• LieAlgebra.isEngelian_of_isNoetherian
• LieModule.isNilpotent_iff_forall
• LieAlgebra.isNilpotent_iff_forall
theorem LieSubmodule.exists_smul_add_of_span_sup_eq_top {R : Type u₁} {L : Type u₂} [] [] [] {I : LieIdeal R L} {x : L} (hxI : Submodule.span R {x} ().toSubmodule = ) (y : L) :
∃ (t : R), zI, y = t x + z
theorem LieSubmodule.lie_top_eq_of_span_sup_eq_top {R : Type u₁} {L : Type u₂} {M : Type u₄} [] [] [] [] [Module R M] [] [LieModule R L M] {I : LieIdeal R L} {x : L} (hxI : Submodule.span R {x} ().toSubmodule = ) (N : LieSubmodule R L M) :
, N = Submodule.map (() x) N I, N
theorem LieSubmodule.lcs_le_lcs_of_is_nilpotent_span_sup_eq_top {R : Type u₁} {L : Type u₂} {M : Type u₄} [] [] [] [] [Module R M] [] [LieModule R L M] {I : LieIdeal R L} {x : L} (hxI : Submodule.span R {x} ().toSubmodule = ) {n : } {i : } {j : } (hxn : () x ^ n = 0) (hIM : I.lcs M j) :
LieModule.lowerCentralSeries R L M (i + n) I.lcs M (j + 1)
theorem LieSubmodule.isNilpotentOfIsNilpotentSpanSupEqTop {R : Type u₁} {L : Type u₂} {M : Type u₄} [] [] [] [] [Module R M] [] [LieModule R L M] {I : LieIdeal R L} {x : L} (hxI : Submodule.span R {x} ().toSubmodule = ) (hnp : IsNilpotent (() x)) (hIM : LieModule.IsNilpotent R (I) M) :
def LieAlgebra.IsEngelian (R : Type u₁) (L : Type u₂) [] [] [] :

A Lie algebra L is said to be Engelian if a sufficient condition for any L-Lie module M to be nilpotent is that the image of the map L → End(M) consists of nilpotent elements.

Engel's theorem LieAlgebra.isEngelian_of_isNoetherian states that any Noetherian Lie algebra is Engelian.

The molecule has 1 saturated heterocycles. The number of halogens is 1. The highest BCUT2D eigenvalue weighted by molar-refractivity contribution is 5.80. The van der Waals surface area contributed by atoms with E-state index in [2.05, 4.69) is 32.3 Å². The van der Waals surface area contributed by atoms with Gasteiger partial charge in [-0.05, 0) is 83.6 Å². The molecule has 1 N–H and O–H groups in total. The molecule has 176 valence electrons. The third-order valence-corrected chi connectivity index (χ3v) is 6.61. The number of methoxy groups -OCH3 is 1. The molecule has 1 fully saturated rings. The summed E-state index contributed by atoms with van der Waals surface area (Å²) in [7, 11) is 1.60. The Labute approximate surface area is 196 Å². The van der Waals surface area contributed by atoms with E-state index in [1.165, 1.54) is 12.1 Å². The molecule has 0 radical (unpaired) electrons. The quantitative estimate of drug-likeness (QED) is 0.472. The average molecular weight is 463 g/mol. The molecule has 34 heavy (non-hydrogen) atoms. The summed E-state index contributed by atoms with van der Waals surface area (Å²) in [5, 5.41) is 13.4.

Equations
• One or more equations did not get rendered due to their size.
Instances For
theorem LieAlgebra.isEngelian_of_subsingleton {R : Type u₁} {L : Type u₂} [] [] [] [] :
theorem Function.Surjective.isEngelian {R : Type u₁} {L : Type u₂} {L₂ : Type u₃} [] [] [] [LieRing L₂] [LieAlgebra R L₂] {f : L →ₗ⁅R L₂} (hf : ) (h : ) :
theorem LieEquiv.isEngelian_iff {R : Type u₁} {L : Type u₂} {L₂ : Type u₃} [] [] [] [LieRing L₂] [LieAlgebra R L₂] (e : L ≃ₗ⁅R L₂) :
theorem LieAlgebra.exists_engelian_lieSubalgebra_of_lt_normalizer {R : Type u₁} {L : Type u₂} [] [] [] {K : } (hK₁ : ) (hK₂ : K < K.normalizer) :
∃ (K' : ), K < K'
theorem LieAlgebra.isEngelian_of_isNoetherian {R : Type u₁} {L : Type u₂} [] [] [] [] :

Engel's theorem.

Note that this implies all traditional forms of Engel's theorem via LieModule.nontrivial_max_triv_of_isNilpotent, LieModule.isNilpotent_iff_forall, LieAlgebra.isNilpotent_iff_forall.

theorem LieModule.isNilpotent_iff_forall {R : Type u₁} {L : Type u₂} {M : Type u₄} [] [] [] [] [Module R M] [] [LieModule R L M] [] :
∀ (x : L), IsNilpotent (() x)

Engel's theorem.

See also LieModule.isNilpotent_iff_forall' which assumes that M is Noetherian instead of L.

theorem LieModule.isNilpotent_iff_forall' {R : Type u₁} {L : Type u₂} {M : Type u₄} [] [] [] [] [Module R M] [] [LieModule R L M] [] :
∀ (x : L), IsNilpotent (() x)

Engel's theorem.

theorem LieAlgebra.isNilpotent_iff_forall {R : Type u₁} {L : Type u₂} [] [] [] [] :
∀ (x : L), IsNilpotent (() x)

Engel's theorem.